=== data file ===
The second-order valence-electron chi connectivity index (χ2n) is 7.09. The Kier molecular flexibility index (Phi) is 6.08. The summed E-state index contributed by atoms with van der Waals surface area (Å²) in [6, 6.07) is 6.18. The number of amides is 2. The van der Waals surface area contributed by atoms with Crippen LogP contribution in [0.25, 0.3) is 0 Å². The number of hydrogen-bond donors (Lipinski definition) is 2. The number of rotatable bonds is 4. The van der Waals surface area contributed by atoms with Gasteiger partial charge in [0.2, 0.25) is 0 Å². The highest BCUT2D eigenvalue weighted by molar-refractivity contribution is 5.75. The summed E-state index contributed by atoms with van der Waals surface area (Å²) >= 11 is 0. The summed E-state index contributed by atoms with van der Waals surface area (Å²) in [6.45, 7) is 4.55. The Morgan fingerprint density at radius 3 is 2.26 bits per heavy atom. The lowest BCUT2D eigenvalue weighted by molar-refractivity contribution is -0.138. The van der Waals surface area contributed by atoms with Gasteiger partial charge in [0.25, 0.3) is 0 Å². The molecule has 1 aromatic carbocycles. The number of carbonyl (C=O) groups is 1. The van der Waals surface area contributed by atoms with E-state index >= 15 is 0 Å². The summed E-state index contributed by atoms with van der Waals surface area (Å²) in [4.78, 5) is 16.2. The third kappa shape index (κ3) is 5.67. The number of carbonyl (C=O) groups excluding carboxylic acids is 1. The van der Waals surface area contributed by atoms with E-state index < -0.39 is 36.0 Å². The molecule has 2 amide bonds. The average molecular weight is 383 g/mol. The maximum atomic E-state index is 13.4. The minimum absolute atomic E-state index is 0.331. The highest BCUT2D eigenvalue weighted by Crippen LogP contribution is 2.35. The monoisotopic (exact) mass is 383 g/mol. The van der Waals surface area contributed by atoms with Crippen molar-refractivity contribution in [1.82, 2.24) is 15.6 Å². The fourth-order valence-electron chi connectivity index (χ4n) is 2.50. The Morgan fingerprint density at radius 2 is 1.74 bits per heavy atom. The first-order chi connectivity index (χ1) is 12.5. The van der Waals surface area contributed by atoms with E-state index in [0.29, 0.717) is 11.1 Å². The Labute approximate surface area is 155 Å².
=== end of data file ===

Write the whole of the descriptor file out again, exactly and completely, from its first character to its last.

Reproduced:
The second-order valence-electron chi connectivity index (χ2n) is 7.09. The Kier molecular flexibility index (Phi) is 6.08. The summed E-state index contributed by atoms with van der Waals surface area (Å²) in [6, 6.07) is 6.18. The number of amides is 2. The van der Waals surface area contributed by atoms with Crippen LogP contribution in [0.25, 0.3) is 0 Å². The number of hydrogen-bond donors (Lipinski definition) is 2. The number of rotatable bonds is 4. The van der Waals surface area contributed by atoms with Gasteiger partial charge in [0.2, 0.25) is 0 Å². The highest BCUT2D eigenvalue weighted by molar-refractivity contribution is 5.75. The summed E-state index contributed by atoms with van der Waals surface area (Å²) >= 11 is 0. The summed E-state index contributed by atoms with van der Waals surface area (Å²) in [6.45, 7) is 4.55. The Morgan fingerprint density at radius 3 is 2.26 bits per heavy atom. The lowest BCUT2D eigenvalue weighted by molar-refractivity contribution is -0.138. The van der Waals surface area contributed by atoms with Gasteiger partial charge in [0.25, 0.3) is 0 Å². The molecule has 1 aromatic carbocycles. The number of carbonyl (C=O) groups is 1. The van der Waals surface area contributed by atoms with E-state index >= 15 is 0 Å². The summed E-state index contributed by atoms with van der Waals surface area (Å²) in [4.78, 5) is 16.2. The third kappa shape index (κ3) is 5.67. The number of carbonyl (C=O) groups excluding carboxylic acids is 1. The van der Waals surface area contributed by atoms with E-state index < -0.39 is 36.0 Å². The molecule has 2 amide bonds. The average molecular weight is 383 g/mol. The maximum atomic E-state index is 13.4. The minimum absolute atomic E-state index is 0.331. The highest BCUT2D eigenvalue weighted by Crippen LogP contribution is 2.35. The monoisotopic (exact) mass is 383 g/mol. The van der Waals surface area contributed by atoms with Crippen molar-refractivity contribution in [1.82, 2.24) is 15.6 Å². The fourth-order valence-electron chi connectivity index (χ4n) is 2.50. The Morgan fingerprint density at radius 2 is 1.74 bits per heavy atom. The first-order chi connectivity index (χ1) is 12.5. The van der Waals surface area contributed by atoms with E-state index in [0.29, 0.717) is 11.1 Å². The Labute approximate surface area is 155 Å².